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What do Consultants really do at McKinsey, BCG, Bain, Deloitte, Accenture, Etc?


The term "consultant" has become such a broad term and used ubiquitously that not many people actually know what it entails. Let's demystify what consulting actually is and get an inside look on what some of the highest earning consultants at McKinsey, BCG, and Bain actually do.


Consultants "consult" client companies to address specific business challenges. Consulting projects are often team-based and encompass various domains, such as strategy and technology implementations. While some consultants are independent experts, many are affiliated with firms like McKinsey. However, this overview only scratches the surface. To gain a deeper understanding of a consultant's daily life, it's essential to distinguish between the companies that employ them (consultancies) and those they serve (clients). We'll also delve into the primary reasons clients engage consultants and provide practical examples to shed light on the consulting world. Let's dive in!


Who do Consultants Work for?


Consultants are employed by firms like McKinsey or Deloitte but primarily work for client companies. Clients range from large corporations (e.g. Walmart, Google), investors (Goldman Sachs), governments (IRS), to non-profits.


Why would Companies hire Consultants?


Companies hire consultants for three main reasons:

  1. Specialized Expertise: Companies seek consultants for skills they lack internally. For instance, in the case of a complex international acquisition, a team of specialized consultants could guide the process.

  2. Resource Gap: Sometimes companies have the expertise but lack the manpower to meet a deadline. Consultants can be brought in to expedite projects.

  3. External Perspective: Consultants offer an objective third-party viewpoint, crucial for significant decisions. This helps overcome internal biases and identifies blind spots.


What's the day-to-day of a McKinsey Consultant?


  1. Engaging Clients (Partners/Principals): Building client relationships and selling new projects.

  2. Defining Outcomes (Partners/Principals): Creating a clear project scope, documented in an SOW (Statement of Work).

  3. Assembling Teams (Principals/Managers): Recruiting consultants internally aligned with the project.

  4. Managing Projects (Managers): Overseeing project milestones, updates, and client communication.

  5. Gathering Data (Consultants/Analysts): Collecting information from clients and external sources.

  6. Performing Analysis (Consultants/Analysts): Utilizing statistics and frameworks to gain insights.

  7. Presenting Results (Full Consulting Team): Preparing and refining recommendations for client stakeholders.

  8. Making Adjustments (Consultants/Analysts): Responding to client feedback and refining analysis.

  9. Delivering Final Recommendations (Full Consulting Team): Submitting final materials as outlined in the SOW.


What types of projects do Big3 Consultants do?


There are two main types of consulting projects:


Advisory Projects

These projects are at the heart of consulting. Firms like McKinsey, BCG, and Bain specialize in advisory consulting. Here, consultants are hired to provide expert advice on various aspects of a client's business. For example, if a company is experiencing a market shift or is considering a major expansion, they might engage consultants to conduct market research, analyze trends, and formulate a strategic plan.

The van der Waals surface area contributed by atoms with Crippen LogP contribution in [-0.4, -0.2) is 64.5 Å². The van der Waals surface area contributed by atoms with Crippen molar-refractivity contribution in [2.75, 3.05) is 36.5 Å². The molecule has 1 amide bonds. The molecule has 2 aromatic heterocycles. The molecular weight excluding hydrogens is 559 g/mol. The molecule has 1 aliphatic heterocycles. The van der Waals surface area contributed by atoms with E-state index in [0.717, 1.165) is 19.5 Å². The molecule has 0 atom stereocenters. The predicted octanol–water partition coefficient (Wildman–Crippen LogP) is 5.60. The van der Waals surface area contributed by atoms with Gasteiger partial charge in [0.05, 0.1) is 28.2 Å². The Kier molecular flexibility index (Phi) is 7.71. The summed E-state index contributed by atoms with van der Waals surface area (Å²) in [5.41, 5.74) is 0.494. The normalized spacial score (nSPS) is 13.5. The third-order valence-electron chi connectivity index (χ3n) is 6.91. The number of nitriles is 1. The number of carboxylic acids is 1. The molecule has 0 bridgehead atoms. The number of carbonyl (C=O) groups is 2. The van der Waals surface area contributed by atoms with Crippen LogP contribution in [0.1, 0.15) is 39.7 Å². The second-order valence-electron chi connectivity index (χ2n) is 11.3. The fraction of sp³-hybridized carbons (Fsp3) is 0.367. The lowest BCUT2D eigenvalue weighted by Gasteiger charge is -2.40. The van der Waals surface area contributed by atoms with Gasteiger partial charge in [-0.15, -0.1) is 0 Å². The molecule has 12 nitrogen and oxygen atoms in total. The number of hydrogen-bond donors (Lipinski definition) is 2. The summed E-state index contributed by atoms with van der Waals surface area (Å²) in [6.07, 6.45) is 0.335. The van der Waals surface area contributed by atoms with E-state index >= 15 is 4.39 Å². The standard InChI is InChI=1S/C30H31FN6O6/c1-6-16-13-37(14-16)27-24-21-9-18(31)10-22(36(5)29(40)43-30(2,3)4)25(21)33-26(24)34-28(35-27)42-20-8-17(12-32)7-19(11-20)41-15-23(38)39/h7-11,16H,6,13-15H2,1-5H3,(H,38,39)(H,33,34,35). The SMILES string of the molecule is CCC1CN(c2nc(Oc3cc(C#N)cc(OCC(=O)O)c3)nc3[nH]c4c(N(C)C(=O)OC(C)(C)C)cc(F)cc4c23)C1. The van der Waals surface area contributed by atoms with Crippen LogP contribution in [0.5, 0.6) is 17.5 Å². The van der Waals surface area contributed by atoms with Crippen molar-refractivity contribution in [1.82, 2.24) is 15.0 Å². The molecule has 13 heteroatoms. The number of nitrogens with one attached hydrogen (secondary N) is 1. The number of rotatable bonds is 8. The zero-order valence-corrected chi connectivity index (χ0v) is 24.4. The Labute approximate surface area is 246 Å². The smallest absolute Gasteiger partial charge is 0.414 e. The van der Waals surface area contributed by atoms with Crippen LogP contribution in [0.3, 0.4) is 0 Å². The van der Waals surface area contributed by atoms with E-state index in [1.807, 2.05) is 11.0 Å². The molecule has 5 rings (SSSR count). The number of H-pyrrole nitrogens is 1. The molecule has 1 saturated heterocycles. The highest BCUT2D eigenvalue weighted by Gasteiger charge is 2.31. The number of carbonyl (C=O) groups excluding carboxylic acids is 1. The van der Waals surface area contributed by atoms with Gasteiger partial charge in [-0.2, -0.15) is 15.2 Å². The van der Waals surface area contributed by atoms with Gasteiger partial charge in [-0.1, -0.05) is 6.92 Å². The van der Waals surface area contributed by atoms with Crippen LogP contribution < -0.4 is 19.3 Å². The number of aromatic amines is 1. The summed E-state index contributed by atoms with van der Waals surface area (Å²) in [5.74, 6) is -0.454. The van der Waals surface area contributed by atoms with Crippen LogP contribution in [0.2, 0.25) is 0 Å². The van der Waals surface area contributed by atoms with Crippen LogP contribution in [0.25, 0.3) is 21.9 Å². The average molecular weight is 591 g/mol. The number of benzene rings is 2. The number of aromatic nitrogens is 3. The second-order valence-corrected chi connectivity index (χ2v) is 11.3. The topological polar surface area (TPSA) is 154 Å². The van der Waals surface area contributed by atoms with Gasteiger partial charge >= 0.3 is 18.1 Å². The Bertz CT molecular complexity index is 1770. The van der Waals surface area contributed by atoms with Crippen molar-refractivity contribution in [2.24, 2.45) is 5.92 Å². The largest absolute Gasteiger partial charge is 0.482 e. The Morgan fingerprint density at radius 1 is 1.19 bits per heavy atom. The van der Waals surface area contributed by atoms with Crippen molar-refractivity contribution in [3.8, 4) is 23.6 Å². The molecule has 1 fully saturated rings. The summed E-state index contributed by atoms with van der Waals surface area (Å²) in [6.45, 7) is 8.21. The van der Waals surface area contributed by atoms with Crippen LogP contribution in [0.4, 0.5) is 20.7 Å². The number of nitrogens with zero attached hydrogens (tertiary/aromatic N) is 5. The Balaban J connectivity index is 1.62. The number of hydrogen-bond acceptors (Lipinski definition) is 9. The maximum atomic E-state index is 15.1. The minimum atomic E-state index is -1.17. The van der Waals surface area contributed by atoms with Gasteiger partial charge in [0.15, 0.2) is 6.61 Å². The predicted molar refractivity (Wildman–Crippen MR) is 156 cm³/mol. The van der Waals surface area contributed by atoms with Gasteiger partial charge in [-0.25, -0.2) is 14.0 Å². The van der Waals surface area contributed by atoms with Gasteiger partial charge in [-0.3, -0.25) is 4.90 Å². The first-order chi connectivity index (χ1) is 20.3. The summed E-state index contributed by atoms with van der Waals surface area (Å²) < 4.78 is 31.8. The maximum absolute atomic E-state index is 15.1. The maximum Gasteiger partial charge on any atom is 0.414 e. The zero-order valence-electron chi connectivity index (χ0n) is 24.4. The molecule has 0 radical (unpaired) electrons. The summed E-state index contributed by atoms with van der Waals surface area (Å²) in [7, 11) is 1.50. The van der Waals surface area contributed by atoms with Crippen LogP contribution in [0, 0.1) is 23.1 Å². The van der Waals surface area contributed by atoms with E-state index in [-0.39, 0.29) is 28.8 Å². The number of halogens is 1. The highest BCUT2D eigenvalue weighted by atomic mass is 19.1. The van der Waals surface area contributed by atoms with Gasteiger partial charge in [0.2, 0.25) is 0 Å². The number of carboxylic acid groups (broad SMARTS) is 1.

Implementation Projects

These projects involve putting strategies into action. They often follow advisory projects. After providing recommendations, consulting firms may be asked to execute the proposed strategies.

For instance, if a company decides to overhaul its IT infrastructure, they might hire a consulting team with expertise in technology implementation to handle the process.


How do I get into Consulting?


The consulting field is highly competitive, and firms like McKinsey, BCG, Accenture, and Deloitte have rigorous application processes.

  • Preparation: Start by refining your resume and cover letter to highlight your skills, experiences, and achievements relevant to consulting. Seek guidance through resume review services if needed.

  • Networking: Connect with current or former consultants. Platforms like LinkedIn are excellent for this. Engaging in informational interviews can provide valuable insights into the consulting industry and help establish relationships.

  • Case Interviews: Case interviews are a staple in consulting interviews. These involve solving hypothetical business problems. Practice extensively to sharpen your analytical and problem-solving skills.

  • Behavioral Interviews: These assess your soft skills, teamwork, leadership, and communication abilities. Prepare anecdotes from your experiences that demonstrate these qualities.

  • Stay Updated: Keep abreast of industry trends, business news, and the latest developments. This showcases your genuine interest and understanding of the consulting world.


Remember, consulting is not just for those with a business background. Firms value diverse perspectives and skills, so individuals from various academic and professional backgrounds can find their niche in this dynamic field.


If you're passionate about solving complex problems, thrive in dynamic environments, and enjoy collaborating with diverse teams, then a career in consulting is the right place for you. The interview and application process for consulting jobs is extremely rigorous, but fear not! We've helped over 10,000 candidates navigate the application and interview process for firms like McKinsey, BCG, Accenture, Deloitte, etc. You can check out more resources and resume tips at inohq.com or book a coaching call with one of our coaches.

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